God’s name is the LordFather to the fatherless, defender of widows—this is God, whose dwelling is holy. Psalm 68: 4-5

Psalm 68 is a Psalm of praise and thanksgiving.  It is a Psalm that declares the awesome might of Yahweh.  “Let God rise up, Let God’s enemies be scattered….When you went out before us, when you marched through the wilderness, the earth quaked, the heavens poured down rain at the presence of God…Sing to God O kingdoms of the earth; sing praises to the Lord…Ascribe power to God, whose majesty is over Israel and whose power is in the skies.”  Verse after verse tells of the mighty strength and power of Yahweh.  God is mighty.  God is strength.  God is salvation.  The enemies scatter before God.

This is a Psalm we enjoy reading.  We want a God who is mighty and strong and can vanquish our enemies.  We want a God who is so powerful that when God moves the earth quakes at the marching of God’s feet.  We want to know that no matter what happens God is big enough to take care of it for us.  We have our own trump card in our corner.  And I am personally glad for this.  I don’t want to serve a God who can’t take care of me.  I don’t want to waste my time with a God who isn’t big enough to vanquish my enemies.  I can’t make it on my own, I need help.  And I’m glad that no matter what God will be there for me.

And yet, God is not just a big bully or thug waiting for me to call when I am in danger.  Instead, God uses strength and power not for God’s own gain but to defend the weak, the powerless, the ones easily forgotten.  Tucked away in this Psalm of God’s power is a small line that shows what God chooses to use power for.  “God’s name is the Lord, Father to the fatherless, defender of widows, this is God.”  Even though God can scatter the enemies, even though God has strength and majesty and power; God is described as Father to the fatherless, defender of widows.  God is described as one using power not for personal gain but to defend those that have the least power in society.  Widows in ancient societies were typically at an extreme disadvantage.  Many were at the mercy of children or relatives to take care of them.  Orphans were at even more of a disadvantage.  Unless a family member or friend would take them in, orphans would live on the streets scrounging for food until they died.  These two groups were on the margins of society; easily abandoned and forgotten.  Yet these are the ones who the powerful God defends and protects.  These are the ones God chooses to use God’s power for; to care for their needs, to give them new status.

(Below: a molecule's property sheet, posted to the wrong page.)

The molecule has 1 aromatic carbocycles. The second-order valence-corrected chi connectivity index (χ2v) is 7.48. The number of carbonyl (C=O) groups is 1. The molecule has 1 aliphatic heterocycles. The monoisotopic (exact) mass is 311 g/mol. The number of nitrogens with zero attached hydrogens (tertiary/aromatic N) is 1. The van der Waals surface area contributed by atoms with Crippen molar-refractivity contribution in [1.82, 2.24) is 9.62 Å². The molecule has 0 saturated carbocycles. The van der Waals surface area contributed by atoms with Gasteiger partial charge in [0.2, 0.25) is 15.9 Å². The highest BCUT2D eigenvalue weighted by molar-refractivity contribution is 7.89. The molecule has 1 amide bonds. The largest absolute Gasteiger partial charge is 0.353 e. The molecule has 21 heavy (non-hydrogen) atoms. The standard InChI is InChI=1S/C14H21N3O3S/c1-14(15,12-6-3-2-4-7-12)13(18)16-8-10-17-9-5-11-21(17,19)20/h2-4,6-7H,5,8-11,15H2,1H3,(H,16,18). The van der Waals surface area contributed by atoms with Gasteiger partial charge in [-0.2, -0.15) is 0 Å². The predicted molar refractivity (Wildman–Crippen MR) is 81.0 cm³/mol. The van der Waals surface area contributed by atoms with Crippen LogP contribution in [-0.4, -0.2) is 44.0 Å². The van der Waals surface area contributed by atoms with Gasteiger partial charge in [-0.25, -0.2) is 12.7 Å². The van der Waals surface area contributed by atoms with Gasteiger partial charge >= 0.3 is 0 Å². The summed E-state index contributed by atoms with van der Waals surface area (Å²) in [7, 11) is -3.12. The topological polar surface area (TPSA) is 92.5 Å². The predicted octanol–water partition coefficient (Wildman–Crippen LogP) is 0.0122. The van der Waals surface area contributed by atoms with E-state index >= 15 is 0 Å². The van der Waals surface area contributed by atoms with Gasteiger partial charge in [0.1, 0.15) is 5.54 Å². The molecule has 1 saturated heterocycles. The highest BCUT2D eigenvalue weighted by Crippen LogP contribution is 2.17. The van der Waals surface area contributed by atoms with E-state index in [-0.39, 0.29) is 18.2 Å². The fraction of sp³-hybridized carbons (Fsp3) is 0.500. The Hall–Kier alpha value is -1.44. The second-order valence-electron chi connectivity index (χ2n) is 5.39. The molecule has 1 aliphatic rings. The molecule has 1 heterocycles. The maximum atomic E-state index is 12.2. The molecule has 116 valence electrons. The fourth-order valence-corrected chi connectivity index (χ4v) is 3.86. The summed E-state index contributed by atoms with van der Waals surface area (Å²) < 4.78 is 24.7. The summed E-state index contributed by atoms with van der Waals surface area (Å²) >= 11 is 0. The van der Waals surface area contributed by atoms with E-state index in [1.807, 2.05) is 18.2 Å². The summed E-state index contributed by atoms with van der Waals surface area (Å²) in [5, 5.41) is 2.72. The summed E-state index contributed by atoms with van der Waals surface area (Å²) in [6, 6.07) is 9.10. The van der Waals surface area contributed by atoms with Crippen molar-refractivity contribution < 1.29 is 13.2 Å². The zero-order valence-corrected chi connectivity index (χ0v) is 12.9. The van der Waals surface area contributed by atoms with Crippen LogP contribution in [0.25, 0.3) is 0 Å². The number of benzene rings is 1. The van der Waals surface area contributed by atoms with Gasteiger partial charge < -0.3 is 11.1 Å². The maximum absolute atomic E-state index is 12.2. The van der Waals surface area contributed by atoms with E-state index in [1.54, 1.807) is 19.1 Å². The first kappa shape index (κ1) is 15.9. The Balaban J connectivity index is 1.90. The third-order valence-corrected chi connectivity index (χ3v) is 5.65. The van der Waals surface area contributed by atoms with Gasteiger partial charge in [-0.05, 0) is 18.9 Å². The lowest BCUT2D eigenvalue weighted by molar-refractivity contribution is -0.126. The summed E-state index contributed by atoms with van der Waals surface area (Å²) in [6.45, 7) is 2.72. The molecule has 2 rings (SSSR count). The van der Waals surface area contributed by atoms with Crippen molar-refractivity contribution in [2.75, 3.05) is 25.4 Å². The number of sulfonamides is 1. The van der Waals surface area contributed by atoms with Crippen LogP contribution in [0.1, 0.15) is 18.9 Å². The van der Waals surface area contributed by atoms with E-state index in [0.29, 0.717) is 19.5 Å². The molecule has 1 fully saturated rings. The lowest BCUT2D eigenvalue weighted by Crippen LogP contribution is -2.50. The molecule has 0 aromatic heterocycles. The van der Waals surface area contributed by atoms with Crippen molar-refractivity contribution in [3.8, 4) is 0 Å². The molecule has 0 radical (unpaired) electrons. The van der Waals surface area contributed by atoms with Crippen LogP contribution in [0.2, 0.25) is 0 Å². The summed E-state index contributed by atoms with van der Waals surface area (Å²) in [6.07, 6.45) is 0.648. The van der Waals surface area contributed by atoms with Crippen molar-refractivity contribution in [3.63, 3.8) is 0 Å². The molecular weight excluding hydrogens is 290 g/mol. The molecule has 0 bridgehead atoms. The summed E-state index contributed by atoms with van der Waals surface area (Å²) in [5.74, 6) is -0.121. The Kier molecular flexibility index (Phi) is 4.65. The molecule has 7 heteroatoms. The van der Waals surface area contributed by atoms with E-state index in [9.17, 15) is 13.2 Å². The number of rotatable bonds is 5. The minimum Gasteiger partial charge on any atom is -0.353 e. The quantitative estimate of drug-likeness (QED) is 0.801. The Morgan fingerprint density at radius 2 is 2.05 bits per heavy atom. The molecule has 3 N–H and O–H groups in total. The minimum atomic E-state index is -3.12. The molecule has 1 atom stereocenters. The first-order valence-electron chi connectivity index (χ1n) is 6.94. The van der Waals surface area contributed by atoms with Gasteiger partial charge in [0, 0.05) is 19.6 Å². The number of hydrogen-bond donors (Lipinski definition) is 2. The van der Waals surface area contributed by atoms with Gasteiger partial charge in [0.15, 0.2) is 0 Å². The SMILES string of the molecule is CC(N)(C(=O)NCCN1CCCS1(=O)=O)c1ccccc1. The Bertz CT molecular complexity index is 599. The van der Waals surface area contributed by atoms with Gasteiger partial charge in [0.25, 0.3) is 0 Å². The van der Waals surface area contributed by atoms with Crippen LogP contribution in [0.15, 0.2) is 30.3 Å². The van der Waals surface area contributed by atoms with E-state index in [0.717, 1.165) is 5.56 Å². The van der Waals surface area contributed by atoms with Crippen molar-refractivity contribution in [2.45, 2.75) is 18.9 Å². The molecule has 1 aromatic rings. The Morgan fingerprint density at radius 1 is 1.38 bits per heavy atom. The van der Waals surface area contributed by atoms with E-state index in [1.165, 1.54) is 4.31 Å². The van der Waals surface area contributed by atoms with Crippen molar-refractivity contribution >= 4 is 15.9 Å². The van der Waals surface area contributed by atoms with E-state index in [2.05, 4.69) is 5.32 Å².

It’s similar to the discussion in the first chapter of James when James writes that “true and genuine religion is caring for orphans and widows in their distress.”  True religion is not going to church, reading your bible, and having a moral life.  True religion is caring for those who can’t care for themselves.  True religion is using one’s power not for personal gain but to defend and protect those who can’t take care of themselves.  True religion is helping to elevate those on the margins and provide them an equal place at the table.

And that is part of the essence of who God is.  Yes, God is all powerful.  God is mighty and strong and one to be feared.  But God chooses to use that power to protect and serve the oppressed and those on the margins.  In fact, God wants to be known as Father to the fatherless and Defender of widows.  And as God’s followers, that is our calling as well.  To use our power, our influence, our talents not to enhance our own name, but to lift up and serve those on the margins.  To help give status to those who have been robbed of status.  To give worth to those whom society deems worthless.  To take care of those who can’t take care of themselves.